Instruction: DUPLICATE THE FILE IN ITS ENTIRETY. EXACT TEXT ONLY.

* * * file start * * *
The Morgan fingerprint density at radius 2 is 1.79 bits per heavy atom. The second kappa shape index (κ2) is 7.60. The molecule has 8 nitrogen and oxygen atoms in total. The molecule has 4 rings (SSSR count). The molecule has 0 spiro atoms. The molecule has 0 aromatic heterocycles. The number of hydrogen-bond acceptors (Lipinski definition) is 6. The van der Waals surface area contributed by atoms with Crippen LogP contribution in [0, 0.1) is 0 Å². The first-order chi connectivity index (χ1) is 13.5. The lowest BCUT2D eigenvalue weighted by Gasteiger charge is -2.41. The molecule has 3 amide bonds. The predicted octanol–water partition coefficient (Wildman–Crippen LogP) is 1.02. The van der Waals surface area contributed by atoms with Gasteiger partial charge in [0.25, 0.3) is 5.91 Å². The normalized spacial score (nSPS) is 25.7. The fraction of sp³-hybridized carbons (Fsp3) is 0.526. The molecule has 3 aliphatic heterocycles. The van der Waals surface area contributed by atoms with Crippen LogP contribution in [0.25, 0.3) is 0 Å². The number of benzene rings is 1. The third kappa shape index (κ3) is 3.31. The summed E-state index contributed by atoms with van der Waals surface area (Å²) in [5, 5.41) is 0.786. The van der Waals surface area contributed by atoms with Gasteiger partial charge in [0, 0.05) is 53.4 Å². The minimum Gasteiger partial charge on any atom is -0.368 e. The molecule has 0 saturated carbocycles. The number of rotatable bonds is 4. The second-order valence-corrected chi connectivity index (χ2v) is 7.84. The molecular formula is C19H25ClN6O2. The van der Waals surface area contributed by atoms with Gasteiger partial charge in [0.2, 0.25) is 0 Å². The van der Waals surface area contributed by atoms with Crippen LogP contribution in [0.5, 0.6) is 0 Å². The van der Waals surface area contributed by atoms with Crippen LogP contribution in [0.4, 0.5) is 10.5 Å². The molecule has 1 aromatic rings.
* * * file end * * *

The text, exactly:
The Morgan fingerprint density at radius 2 is 1.79 bits per heavy atom. The second kappa shape index (κ2) is 7.60. The molecule has 8 nitrogen and oxygen atoms in total. The molecule has 4 rings (SSSR count). The molecule has 0 spiro atoms. The molecule has 0 aromatic heterocycles. The number of hydrogen-bond acceptors (Lipinski definition) is 6. The van der Waals surface area contributed by atoms with Crippen LogP contribution in [0, 0.1) is 0 Å². The first-order chi connectivity index (χ1) is 13.5. The lowest BCUT2D eigenvalue weighted by Gasteiger charge is -2.41. The molecule has 3 amide bonds. The predicted octanol–water partition coefficient (Wildman–Crippen LogP) is 1.02. The van der Waals surface area contributed by atoms with Gasteiger partial charge in [0.25, 0.3) is 5.91 Å². The normalized spacial score (nSPS) is 25.7. The fraction of sp³-hybridized carbons (Fsp3) is 0.526. The molecule has 3 aliphatic heterocycles. The van der Waals surface area contributed by atoms with Crippen LogP contribution in [0.25, 0.3) is 0 Å². The number of benzene rings is 1. The third kappa shape index (κ3) is 3.31. The summed E-state index contributed by atoms with van der Waals surface area (Å²) in [5, 5.41) is 0.786. The van der Waals surface area contributed by atoms with Gasteiger partial charge in [0, 0.05) is 53.4 Å². The minimum Gasteiger partial charge on any atom is -0.368 e. The molecule has 0 saturated carbocycles. The number of rotatable bonds is 4. The second-order valence-corrected chi connectivity index (χ2v) is 7.84. The molecular formula is C19H25ClN6O2. The van der Waals surface area contributed by atoms with Gasteiger partial charge in [0.2, 0.25) is 0 Å². The van der Waals surface area contributed by atoms with Crippen LogP contribution in [0.5, 0.6) is 0 Å². The van der Waals surface area contributed by atoms with Crippen LogP contribution in [0.4, 0.5) is 10.5 Å². The molecule has 1 aromatic rings.